Here is one: Chemopreventive agents such as dietary polyunsaturated fatty acids (PUFAs) are known to influence the development and progression of breast cancer and other cancers. Omega-3 PUFAs lower a woman’s risk of developing breast cancer, whereas omega-6 PUFAs are associated with a higher risk. However, the study informs us that even though the molecular targets of PUFAs are not very well understood, one of these targets happens to be EZH2…Well, that is cause for celebration, I’d say!

The researchers examined DHA and EPA, two of the best-known omega-3 PUFAs, as well as LA and AA, which are omega-6 PUFAs*. EZH2 became less active when breast cancer cells were treated with DHA and EPA, whereas it was not affected at all by AA and LA. The study describes a series of experiments, but the language used is very technical, so yes, I think I will go directly to the Discussion part…

Here we learn (…but are undoubtedly not surprised!) that omega-3 PUFAs have been the object of many cancer studies. Out of curiosity, I went to PubMed and found hundreds of studies, including this pancreatic cancer one: Apparently, omega-3s can mediate cancer development and progression through multiple mechanisms. For example, they have an impact on NF-kappaB. Good news for us, obviously.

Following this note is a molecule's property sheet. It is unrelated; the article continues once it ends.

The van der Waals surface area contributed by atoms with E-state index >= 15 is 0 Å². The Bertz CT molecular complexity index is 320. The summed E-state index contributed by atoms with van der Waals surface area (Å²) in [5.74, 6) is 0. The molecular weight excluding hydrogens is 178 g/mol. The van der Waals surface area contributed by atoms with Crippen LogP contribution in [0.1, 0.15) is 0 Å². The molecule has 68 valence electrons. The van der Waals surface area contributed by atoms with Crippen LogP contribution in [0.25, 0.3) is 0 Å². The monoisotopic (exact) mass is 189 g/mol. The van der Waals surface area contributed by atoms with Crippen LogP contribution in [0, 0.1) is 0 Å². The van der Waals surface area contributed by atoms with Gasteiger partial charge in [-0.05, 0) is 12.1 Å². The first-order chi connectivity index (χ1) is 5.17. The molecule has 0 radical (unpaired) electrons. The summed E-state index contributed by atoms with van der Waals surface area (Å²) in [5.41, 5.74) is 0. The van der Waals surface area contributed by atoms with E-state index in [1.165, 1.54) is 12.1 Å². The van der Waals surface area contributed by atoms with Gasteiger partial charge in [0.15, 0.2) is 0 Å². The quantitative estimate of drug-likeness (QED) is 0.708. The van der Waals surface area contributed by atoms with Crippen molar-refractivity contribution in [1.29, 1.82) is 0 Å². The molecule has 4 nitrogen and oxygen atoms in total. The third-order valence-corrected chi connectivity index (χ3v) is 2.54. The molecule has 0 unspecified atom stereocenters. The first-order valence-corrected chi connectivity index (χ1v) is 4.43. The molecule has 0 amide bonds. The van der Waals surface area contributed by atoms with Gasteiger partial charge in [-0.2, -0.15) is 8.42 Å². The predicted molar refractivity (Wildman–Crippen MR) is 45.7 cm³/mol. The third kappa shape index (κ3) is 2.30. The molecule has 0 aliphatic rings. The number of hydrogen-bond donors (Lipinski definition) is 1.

Skipping on…Recent genetic studies suggest that PUFAs are involved in the regulation of a broad spectrum of genes involved in diverse biological functions such as nutrition, cell division, proliferation, apoptosis and metastasis. Omega-3s can inhibit angiogenesis (=another process that helps keep MM cells alive and healthy) and COX2 (yep, this one, too, is another big friend of myeloma cells). Well, the list goes on and on. Let’s leave it and get back to our point…

The point is that DHA and EPA, two omega-3 PUFAs,, can decrease the activity of (=down-regulate) EZH2, one of the blasted Polycomb repressor genes that is involved in the proliferation of myeloma cells.